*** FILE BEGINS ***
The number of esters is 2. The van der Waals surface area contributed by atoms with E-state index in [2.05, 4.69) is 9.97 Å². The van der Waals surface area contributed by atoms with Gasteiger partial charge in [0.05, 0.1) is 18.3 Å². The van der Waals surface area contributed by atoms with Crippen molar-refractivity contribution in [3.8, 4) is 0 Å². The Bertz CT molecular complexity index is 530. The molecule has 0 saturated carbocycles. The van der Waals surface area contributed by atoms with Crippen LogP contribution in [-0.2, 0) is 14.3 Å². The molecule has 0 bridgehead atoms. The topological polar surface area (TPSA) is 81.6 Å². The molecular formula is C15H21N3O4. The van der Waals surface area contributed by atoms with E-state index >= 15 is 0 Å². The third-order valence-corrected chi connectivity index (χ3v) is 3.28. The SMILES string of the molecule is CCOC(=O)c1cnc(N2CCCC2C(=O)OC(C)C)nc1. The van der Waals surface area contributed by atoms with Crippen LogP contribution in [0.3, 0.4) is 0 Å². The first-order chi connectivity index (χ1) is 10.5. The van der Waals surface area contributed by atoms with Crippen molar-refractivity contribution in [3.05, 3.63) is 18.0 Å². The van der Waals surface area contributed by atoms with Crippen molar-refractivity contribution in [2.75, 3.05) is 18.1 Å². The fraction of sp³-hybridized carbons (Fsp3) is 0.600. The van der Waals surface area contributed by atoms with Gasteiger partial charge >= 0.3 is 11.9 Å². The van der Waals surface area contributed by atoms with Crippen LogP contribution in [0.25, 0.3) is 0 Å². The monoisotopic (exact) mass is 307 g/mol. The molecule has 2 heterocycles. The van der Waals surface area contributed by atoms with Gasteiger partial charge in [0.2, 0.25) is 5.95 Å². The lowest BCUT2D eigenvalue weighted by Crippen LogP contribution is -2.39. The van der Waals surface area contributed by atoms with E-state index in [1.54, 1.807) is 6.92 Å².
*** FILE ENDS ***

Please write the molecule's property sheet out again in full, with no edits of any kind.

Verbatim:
The number of esters is 2. The van der Waals surface area contributed by atoms with E-state index in [2.05, 4.69) is 9.97 Å². The van der Waals surface area contributed by atoms with Gasteiger partial charge in [0.05, 0.1) is 18.3 Å². The van der Waals surface area contributed by atoms with Crippen molar-refractivity contribution in [3.8, 4) is 0 Å². The Bertz CT molecular complexity index is 530. The molecule has 0 saturated carbocycles. The van der Waals surface area contributed by atoms with Crippen LogP contribution in [-0.2, 0) is 14.3 Å². The molecule has 0 bridgehead atoms. The topological polar surface area (TPSA) is 81.6 Å². The molecular formula is C15H21N3O4. The van der Waals surface area contributed by atoms with E-state index >= 15 is 0 Å². The third-order valence-corrected chi connectivity index (χ3v) is 3.28. The SMILES string of the molecule is CCOC(=O)c1cnc(N2CCCC2C(=O)OC(C)C)nc1. The van der Waals surface area contributed by atoms with Crippen LogP contribution in [0.3, 0.4) is 0 Å². The first-order chi connectivity index (χ1) is 10.5. The van der Waals surface area contributed by atoms with Crippen molar-refractivity contribution in [3.05, 3.63) is 18.0 Å². The van der Waals surface area contributed by atoms with Crippen molar-refractivity contribution in [2.75, 3.05) is 18.1 Å². The fraction of sp³-hybridized carbons (Fsp3) is 0.600. The van der Waals surface area contributed by atoms with Gasteiger partial charge >= 0.3 is 11.9 Å². The van der Waals surface area contributed by atoms with Crippen LogP contribution in [0.25, 0.3) is 0 Å². The monoisotopic (exact) mass is 307 g/mol. The molecule has 2 heterocycles. The van der Waals surface area contributed by atoms with Gasteiger partial charge in [0.2, 0.25) is 5.95 Å². The lowest BCUT2D eigenvalue weighted by Crippen LogP contribution is -2.39. The van der Waals surface area contributed by atoms with E-state index in [1.54, 1.807) is 6.92 Å².